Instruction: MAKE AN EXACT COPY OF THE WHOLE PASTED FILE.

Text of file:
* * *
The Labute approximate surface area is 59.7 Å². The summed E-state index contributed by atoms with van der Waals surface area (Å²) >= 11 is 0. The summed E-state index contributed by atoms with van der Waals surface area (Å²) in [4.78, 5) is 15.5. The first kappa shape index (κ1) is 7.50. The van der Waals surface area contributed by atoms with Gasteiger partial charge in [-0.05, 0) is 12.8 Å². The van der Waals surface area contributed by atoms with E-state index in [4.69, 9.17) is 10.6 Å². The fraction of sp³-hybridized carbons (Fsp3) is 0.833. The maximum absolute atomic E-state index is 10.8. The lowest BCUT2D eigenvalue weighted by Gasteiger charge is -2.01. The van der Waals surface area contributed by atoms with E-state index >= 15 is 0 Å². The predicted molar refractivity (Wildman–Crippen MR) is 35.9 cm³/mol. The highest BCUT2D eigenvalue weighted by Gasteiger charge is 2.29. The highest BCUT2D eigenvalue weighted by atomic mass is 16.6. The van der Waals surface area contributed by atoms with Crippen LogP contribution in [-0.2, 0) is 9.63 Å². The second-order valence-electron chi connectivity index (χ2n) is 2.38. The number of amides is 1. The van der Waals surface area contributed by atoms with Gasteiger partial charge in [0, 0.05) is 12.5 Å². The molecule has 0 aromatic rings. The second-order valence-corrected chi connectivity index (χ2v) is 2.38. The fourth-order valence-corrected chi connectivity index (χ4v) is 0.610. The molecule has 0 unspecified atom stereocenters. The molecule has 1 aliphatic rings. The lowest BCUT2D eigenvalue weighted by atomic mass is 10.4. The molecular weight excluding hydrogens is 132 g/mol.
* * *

The Labute approximate surface area is 59.7 Å². The summed E-state index contributed by atoms with van der Waals surface area (Å²) >= 11 is 0. The summed E-state index contributed by atoms with van der Waals surface area (Å²) in [4.78, 5) is 15.5. The first kappa shape index (κ1) is 7.50. The van der Waals surface area contributed by atoms with Gasteiger partial charge in [-0.05, 0) is 12.8 Å². The van der Waals surface area contributed by atoms with E-state index in [4.69, 9.17) is 10.6 Å². The fraction of sp³-hybridized carbons (Fsp3) is 0.833. The maximum absolute atomic E-state index is 10.8. The lowest BCUT2D eigenvalue weighted by Gasteiger charge is -2.01. The van der Waals surface area contributed by atoms with E-state index >= 15 is 0 Å². The predicted molar refractivity (Wildman–Crippen MR) is 35.9 cm³/mol. The highest BCUT2D eigenvalue weighted by Gasteiger charge is 2.29. The highest BCUT2D eigenvalue weighted by atomic mass is 16.6. The van der Waals surface area contributed by atoms with Crippen LogP contribution in [-0.2, 0) is 9.63 Å². The second-order valence-electron chi connectivity index (χ2n) is 2.38. The number of amides is 1. The van der Waals surface area contributed by atoms with Gasteiger partial charge in [0, 0.05) is 12.5 Å². The molecule has 0 aromatic rings. The second-order valence-corrected chi connectivity index (χ2v) is 2.38. The fourth-order valence-corrected chi connectivity index (χ4v) is 0.610. The molecule has 0 unspecified atom stereocenters. The molecule has 1 aliphatic rings. The lowest BCUT2D eigenvalue weighted by atomic mass is 10.4. The molecular weight excluding hydrogens is 132 g/mol.